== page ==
One of the main attractions of the lagoon is the Jubilee Fountain, which was constructed in 1936 to commemorate the city’s Golden Jubilee Celebrations for it’s 50th birthday. It was an expensive endeavor that received much public outcry for it’s lavish $33,000 price tag during a time of economic crisis. Nonetheless, the proposal went through and the lagoon was drained so that piles of concrete could be set in time for the celebrations. Harold Williams, one of the engineers touted the fountain as a “symphony concert in motion and colour instead of music” The fountain has been restored twice since then, once for Expo in 1986 and again in 2010 for the Olympics.

Lost Lagoon Fountain

Went out today with my buddy Keith for a little bit of a photowalk to try and capture some of the fall colours in Vancouver’s West End. I love how Mount Seymour has a light dusting of snow on it’s peaks. Can’t wait for the winter season to begin!

6.  It’s a Bird Sanctuary

In 1938 a 1.75km walkway was constructed that went all the way around the lake. It was at this time the area was declared a bird sanctuary and the fishing and canoe rentals came to an end. This was a turning point in the history of the lagoon, as visitors still use the walkway and the area is still considered a bird sanctuary. Today the sanctuary is managed in part by the Stanley Park Ecology Society.

Heron and ducks in Lost Lagoon
Heron and ducks in Lost Lagoon

7.  Rise and Fall of the Iconic Mute Swans

Mute Swans became the main attraction of the lagoon during the 1960’s with an estimated 70 swans residing there. The birds were brought over from England by one of Stanley Park’s curators, who would clip the wing tendons of the birds to stop them from spreading to other parts of the province. Mute swans are highly territorial and it was not uncommon for them to battle for territory.  In a natural setting, a lake that size would only have one resident pair.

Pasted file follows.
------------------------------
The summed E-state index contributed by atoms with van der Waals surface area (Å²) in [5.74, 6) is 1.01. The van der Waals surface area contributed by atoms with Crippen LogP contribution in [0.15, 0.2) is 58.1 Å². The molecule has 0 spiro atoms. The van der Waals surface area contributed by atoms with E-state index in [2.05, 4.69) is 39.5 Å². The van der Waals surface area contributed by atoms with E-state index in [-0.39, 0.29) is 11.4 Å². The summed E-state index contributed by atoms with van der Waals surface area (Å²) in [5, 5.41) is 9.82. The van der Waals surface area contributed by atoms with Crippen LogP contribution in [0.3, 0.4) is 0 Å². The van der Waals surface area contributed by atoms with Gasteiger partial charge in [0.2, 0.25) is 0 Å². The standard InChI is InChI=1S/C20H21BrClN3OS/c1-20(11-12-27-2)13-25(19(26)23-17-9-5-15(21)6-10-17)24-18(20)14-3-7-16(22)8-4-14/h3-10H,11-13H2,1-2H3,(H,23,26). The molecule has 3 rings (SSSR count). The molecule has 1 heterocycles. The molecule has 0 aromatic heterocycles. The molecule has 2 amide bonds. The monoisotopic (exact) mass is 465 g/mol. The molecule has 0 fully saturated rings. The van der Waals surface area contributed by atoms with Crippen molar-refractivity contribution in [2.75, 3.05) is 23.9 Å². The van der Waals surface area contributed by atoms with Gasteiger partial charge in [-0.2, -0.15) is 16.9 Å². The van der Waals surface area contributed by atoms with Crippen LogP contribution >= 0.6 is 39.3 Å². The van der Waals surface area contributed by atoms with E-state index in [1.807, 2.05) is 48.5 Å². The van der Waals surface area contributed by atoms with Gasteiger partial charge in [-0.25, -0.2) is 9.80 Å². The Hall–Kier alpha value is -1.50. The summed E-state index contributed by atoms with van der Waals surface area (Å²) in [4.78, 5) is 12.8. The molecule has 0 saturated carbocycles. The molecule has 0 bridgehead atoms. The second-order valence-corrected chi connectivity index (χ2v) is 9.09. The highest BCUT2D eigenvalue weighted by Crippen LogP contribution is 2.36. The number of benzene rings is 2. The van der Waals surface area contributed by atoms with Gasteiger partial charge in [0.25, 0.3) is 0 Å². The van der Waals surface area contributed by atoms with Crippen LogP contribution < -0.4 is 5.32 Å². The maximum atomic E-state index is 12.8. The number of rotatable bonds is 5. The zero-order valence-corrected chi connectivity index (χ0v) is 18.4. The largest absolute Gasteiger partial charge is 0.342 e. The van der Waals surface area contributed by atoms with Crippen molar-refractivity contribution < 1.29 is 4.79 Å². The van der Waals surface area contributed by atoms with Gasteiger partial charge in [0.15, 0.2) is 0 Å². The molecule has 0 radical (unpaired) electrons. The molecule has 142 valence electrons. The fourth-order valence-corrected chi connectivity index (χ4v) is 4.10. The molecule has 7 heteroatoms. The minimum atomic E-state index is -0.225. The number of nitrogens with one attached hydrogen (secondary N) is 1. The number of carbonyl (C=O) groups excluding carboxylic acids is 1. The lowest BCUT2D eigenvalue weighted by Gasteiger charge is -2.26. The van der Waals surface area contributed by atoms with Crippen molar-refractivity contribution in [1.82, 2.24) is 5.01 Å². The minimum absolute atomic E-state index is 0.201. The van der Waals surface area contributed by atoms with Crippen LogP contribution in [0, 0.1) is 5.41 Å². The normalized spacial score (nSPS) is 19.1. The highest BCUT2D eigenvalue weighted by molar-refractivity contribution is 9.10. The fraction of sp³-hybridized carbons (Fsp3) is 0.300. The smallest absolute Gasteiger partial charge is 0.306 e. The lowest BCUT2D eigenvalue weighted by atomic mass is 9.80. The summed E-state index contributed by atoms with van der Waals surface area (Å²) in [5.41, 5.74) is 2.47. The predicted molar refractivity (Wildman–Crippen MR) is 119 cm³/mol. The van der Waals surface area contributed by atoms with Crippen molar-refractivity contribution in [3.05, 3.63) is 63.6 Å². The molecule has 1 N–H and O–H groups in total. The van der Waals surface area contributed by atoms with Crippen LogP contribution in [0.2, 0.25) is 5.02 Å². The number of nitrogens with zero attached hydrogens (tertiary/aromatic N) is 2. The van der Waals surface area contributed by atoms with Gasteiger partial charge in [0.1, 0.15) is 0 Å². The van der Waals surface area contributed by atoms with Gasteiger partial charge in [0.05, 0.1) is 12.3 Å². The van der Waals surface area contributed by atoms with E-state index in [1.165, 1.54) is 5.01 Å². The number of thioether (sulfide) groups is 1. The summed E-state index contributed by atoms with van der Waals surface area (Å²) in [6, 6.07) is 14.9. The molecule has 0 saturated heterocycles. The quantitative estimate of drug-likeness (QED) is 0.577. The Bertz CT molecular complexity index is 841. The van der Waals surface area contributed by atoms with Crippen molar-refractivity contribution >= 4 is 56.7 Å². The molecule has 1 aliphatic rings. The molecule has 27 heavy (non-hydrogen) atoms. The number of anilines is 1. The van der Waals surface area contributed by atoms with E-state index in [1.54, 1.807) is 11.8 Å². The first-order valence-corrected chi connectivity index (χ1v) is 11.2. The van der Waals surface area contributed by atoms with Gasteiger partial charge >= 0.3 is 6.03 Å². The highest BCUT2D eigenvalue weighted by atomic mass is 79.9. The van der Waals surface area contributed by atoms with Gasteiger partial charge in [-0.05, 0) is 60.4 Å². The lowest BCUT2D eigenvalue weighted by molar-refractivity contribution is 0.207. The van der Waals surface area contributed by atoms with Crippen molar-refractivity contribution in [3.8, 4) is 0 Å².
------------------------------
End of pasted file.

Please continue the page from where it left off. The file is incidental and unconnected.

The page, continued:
In more recent years, management of the lagoon and surrounding area has focused on encouraging native species of flora and fauna. The mute swan population was managed and eventually their numbers began to decline. Finally, in August of 2016 when the safety of the last 3 swans was threatened by predators, they were moved to a sanctuary to spend the rest of their days. Today the lagoon is still a birding hot spot where migrating waterfowl, raptors, herons and songbirds can be found.

Visiting Lost Lagoon:

The easiest way to get to Stanley Park is by transit.  Take the #19 bus from downtown and get off at Pipeline Road and Stanley Park Drive.  From there it’s just a short walk under the highway before you are standing at the edge of the Lagoon.

You can also bike or walk from downtown. Head towards the Lions Gate Bridge and the lagoon will be just before the causeway on your left.

If you are driving or need more detailed information on how to get there, have a look at this page from the City of Vancouver.

Don’t forget to visit the Lost Lagoon Nature House, Vancouver’s only ecology center.  It is open in the winter on weekends only from 10am to 4pm, and in the Summer months from Tuesday – Sunday from 10am to 5pm.  Admission is free.